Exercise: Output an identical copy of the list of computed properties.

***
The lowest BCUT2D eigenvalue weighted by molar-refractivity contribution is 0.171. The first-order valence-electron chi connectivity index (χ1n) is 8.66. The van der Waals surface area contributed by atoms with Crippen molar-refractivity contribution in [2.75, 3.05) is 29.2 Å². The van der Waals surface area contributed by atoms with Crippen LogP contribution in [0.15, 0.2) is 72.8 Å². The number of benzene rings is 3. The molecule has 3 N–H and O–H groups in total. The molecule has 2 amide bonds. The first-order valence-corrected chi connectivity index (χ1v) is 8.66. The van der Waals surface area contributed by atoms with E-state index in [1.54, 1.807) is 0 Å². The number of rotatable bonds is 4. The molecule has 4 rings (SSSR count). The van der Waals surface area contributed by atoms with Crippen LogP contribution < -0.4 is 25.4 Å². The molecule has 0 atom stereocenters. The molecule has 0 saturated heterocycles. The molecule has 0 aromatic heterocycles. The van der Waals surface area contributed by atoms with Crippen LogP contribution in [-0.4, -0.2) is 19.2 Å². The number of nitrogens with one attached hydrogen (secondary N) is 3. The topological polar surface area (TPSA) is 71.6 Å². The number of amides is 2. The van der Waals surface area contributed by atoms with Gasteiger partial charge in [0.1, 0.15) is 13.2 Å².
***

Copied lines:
The lowest BCUT2D eigenvalue weighted by molar-refractivity contribution is 0.171. The first-order valence-electron chi connectivity index (χ1n) is 8.66. The van der Waals surface area contributed by atoms with Crippen molar-refractivity contribution in [2.75, 3.05) is 29.2 Å². The van der Waals surface area contributed by atoms with Crippen LogP contribution in [0.15, 0.2) is 72.8 Å². The number of benzene rings is 3. The molecule has 3 N–H and O–H groups in total. The molecule has 2 amide bonds. The first-order valence-corrected chi connectivity index (χ1v) is 8.66. The van der Waals surface area contributed by atoms with E-state index in [1.54, 1.807) is 0 Å². The number of rotatable bonds is 4. The molecule has 4 rings (SSSR count). The van der Waals surface area contributed by atoms with Crippen LogP contribution < -0.4 is 25.4 Å². The molecule has 0 atom stereocenters. The molecule has 0 saturated heterocycles. The molecule has 0 aromatic heterocycles. The van der Waals surface area contributed by atoms with Crippen LogP contribution in [-0.4, -0.2) is 19.2 Å². The number of nitrogens with one attached hydrogen (secondary N) is 3. The topological polar surface area (TPSA) is 71.6 Å². The number of amides is 2. The van der Waals surface area contributed by atoms with Gasteiger partial charge in [0.1, 0.15) is 13.2 Å².